Abstract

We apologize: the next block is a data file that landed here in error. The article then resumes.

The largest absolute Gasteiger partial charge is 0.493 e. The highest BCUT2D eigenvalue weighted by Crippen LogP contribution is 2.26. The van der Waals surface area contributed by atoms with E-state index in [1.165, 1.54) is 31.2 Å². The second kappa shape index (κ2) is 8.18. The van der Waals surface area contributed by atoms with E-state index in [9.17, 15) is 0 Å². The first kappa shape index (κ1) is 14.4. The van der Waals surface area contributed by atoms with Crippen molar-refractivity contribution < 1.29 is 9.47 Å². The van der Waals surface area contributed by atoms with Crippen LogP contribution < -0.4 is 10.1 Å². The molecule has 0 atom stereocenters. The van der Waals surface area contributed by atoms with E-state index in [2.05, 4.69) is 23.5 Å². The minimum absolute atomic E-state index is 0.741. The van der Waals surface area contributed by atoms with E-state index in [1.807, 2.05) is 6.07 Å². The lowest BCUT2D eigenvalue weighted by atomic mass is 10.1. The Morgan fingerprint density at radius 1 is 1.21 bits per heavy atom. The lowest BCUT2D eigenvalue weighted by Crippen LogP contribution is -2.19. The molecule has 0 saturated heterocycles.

The Sacawee block is a narrow belt of Paleo- to Mesoarchean crust that extends for ∼70 km across the northern Granite Mountains. It is composed of the ∼3.3 Ga Sacawee orthogneiss, additional calc-alkalic and tonalitic orthogneisses, and the ∼2.86 Ga Barlow Gap Group. The Sacawee block basement is characterized by negative εNd values and Paleoarchean Nd crustal residence model ages. A broad east–west-trending zone of Neoarchean high strain, which is part of the Oregon Trail structural belt, transects the Sacawee block and was studied at two locations, the Beulah Belle Lake area and West Sage Hen Rocks. U–Pb analyses of magmatic zircon from a sheared amphibolite within the high-strain zone of the Beulah Belle Lake area constrain the age of the Neoarchean deformation to be later than 2688 ± 5 Ma. At West Sage Hen Rocks, metamorphic zircons in a sheared amphibolite provide a direct date on the shear zone of 2649 ± 2.8 Ma. These data, combined with similar ages of deformation from two other shear zones, are interpreted to suggest that the Neoarchean Oregon Trail structural belt is a pervasive feature of the Sacawee block and may represent a deformation front related to accretion. Multiple east–west-trending shear zones within the Sacawee block are evidence for tectonic modification of the crust between ∼2.65 and 2.63 Ga and horizontal convergence analogous to modern plate tectonics processes. The Sacawee block is either a rare exposure of ancient basement typical of that which originally underlay much of the Wyoming Province or it is an exotic block that was accreted to the core of the Wyoming Province in Neoarchean time.

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